On June 9, Ana Mirian Romero, a 29-year-old indigenous Lenca woman and mother of five from the department of La Paz, Honduras, was recognized by the European human rights organization Front Line Defenders. Romero was awarded the organization’s annual award for Human Rights Defenders for her work struggling for the recognition of indigenous lands and against the corporate destruction of the environment in Honduras.
The long-running struggle of rural communities in Guatemala against the United States-based mining firm Kappes, Cassiday, and Associates (KCA) continues in Guatemala’s national courts. A recent investigation by the Guatemalan public ministry could come with criminal charges for executives of the controversial gold mine.
Guatemala’s war and counter-insurgency have continued through other means. Today social and indigenous movements face free speech and legal challenges that threaten to tear them apart by dismantling leadership and organizational structures, and sending movement bases into disarray.
“Water is life” is the message that countless organizations across Guatemala have rallied around as thousands march more than 260 miles to demand that the Guatemalan government act, and protect right to water. Tens of thousands of protesters set out on the long, and grueling march to Guatemala City on April 11 to demand that the government protect their right to water, and for an end to the privatization of water resources.
On February 10, 2015, thousands of indigenous campesinos from across Guatemala associated with the Committee for Campesino Development (CODECA) took to the streets of Guatemala City in the first large march of the administration of Jimmy Morales. The campesinos were continuing a decade-long struggle to demand that the Guatemalan government nationalize the electrical system.
In recent years, the popular tourist attraction of Semuc Champey in the Guatemalan department of Alta Verapaz has become a point of social conflict for the indigenous Q’eqchi’ Mayan communities surrounding the site. On February 8, tensions erupted and led to the occupation of the municipality building of Lanquín by over 200 members of the communities near the tourist attraction. Community members demanded the recuperation of the site. Since that day, residents have maintained management of the park. As the indigenous-led recuperation of this park continues, the conflict has shed light on a longstanding dilemma in Guatemala around indigenous communities’ access to sacred sites. […]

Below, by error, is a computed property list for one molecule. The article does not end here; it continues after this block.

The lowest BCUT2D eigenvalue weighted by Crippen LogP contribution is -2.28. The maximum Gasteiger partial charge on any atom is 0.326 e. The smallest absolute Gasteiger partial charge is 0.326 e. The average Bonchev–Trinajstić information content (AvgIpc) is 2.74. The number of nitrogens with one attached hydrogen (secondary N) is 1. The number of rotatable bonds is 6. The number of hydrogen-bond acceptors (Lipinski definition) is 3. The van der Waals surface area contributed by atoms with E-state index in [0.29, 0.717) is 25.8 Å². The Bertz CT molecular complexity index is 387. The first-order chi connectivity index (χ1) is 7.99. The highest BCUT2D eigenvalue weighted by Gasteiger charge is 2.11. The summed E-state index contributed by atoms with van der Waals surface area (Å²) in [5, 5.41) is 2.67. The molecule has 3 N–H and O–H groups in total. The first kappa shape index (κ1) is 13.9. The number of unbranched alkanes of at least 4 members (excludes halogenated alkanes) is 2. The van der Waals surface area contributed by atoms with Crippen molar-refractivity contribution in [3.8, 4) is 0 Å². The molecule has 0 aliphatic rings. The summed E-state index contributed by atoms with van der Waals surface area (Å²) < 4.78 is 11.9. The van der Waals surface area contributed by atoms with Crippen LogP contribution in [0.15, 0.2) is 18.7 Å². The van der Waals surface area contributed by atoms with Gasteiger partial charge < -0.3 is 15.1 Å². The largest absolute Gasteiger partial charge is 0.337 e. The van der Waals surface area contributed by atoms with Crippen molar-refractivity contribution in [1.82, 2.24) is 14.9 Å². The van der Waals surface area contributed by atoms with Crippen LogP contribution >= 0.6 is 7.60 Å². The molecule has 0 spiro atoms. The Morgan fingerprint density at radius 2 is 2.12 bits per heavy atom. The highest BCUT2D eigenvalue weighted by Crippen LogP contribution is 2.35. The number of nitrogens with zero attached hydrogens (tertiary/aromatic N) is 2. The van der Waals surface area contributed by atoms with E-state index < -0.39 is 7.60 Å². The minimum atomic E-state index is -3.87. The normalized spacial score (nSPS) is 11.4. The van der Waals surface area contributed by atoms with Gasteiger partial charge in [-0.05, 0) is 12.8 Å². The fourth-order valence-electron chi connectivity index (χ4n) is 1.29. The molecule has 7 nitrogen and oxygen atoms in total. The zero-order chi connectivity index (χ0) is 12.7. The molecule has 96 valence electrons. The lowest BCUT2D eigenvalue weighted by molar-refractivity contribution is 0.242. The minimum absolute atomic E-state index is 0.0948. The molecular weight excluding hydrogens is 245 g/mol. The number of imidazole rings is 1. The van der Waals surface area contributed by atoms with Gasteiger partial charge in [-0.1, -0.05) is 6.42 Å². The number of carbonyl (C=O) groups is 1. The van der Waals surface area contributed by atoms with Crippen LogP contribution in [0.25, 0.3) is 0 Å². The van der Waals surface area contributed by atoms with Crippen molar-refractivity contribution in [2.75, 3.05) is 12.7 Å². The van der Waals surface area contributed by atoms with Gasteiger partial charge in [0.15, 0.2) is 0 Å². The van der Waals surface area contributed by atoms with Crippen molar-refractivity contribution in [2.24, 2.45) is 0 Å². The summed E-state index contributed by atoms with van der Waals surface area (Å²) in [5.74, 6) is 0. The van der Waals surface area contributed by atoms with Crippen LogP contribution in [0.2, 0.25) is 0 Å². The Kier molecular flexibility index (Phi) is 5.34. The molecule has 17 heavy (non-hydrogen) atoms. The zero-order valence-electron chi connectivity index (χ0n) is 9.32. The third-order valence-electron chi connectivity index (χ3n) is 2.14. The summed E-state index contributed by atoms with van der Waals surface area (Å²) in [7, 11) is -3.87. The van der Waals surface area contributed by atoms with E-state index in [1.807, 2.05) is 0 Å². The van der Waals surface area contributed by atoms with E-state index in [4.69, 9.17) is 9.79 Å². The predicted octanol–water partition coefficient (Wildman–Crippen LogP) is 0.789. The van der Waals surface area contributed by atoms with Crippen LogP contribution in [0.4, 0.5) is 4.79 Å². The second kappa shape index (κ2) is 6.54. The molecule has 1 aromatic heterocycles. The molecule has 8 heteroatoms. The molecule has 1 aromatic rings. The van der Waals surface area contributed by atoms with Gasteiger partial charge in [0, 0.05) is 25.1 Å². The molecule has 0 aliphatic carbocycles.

Maya Q’eqchi’ women survivors recently entered the Supreme Court in Guatemala as part of the Sepur Zarco case to demand justice for sexual violence, sexual and domestic slavery, forced disappearances and murder, crimes committed during the internal armed conflict of 1960-1996.
Family, friends and supporters of Saúl Méndez and Rogelio Velásquez, two political prisoners who had been falsely accused of femicide, kidnapping, and murder, received some joyous news on January 14, 2016; after three years in prison, they were released. However, six other prominent activists from northern Huehuetenango still face prosecution for their resistance to hydroelectric projects imposed in their territory by transnational corporations.
The Ixil communities’ victory against the expansion of hydro in their territory comes after a campaign by the communities to protect their rights as indigenous peoples to prior consultation in Guatemala’s courts. Furthermore, this victory, as well as other victories, sets a precedent that companies must consult communities, and receive the community’s consensus prior to any project.
Last month, Rogelio Velásquez and Saúl Méndez, active members and leaders of the defense of territory in northern Huehuetenango, were acquitted of charges of femicide. Their community of Santa Cruz Barillas has been in resistance to the Santa Cruz hydroelectric project under construction by the Spanish firm Ecoener Hydro Energy. They argue that the dam will greatly affect their land and water. The case against Velásquez and Méndez reflect the use of laws, such as Guatemala’s 2008 Law on Femicide and Other Forms of Violence Against Women to criminalize the leaders of the social movements challenging the construction of mega-projects by transnational companies.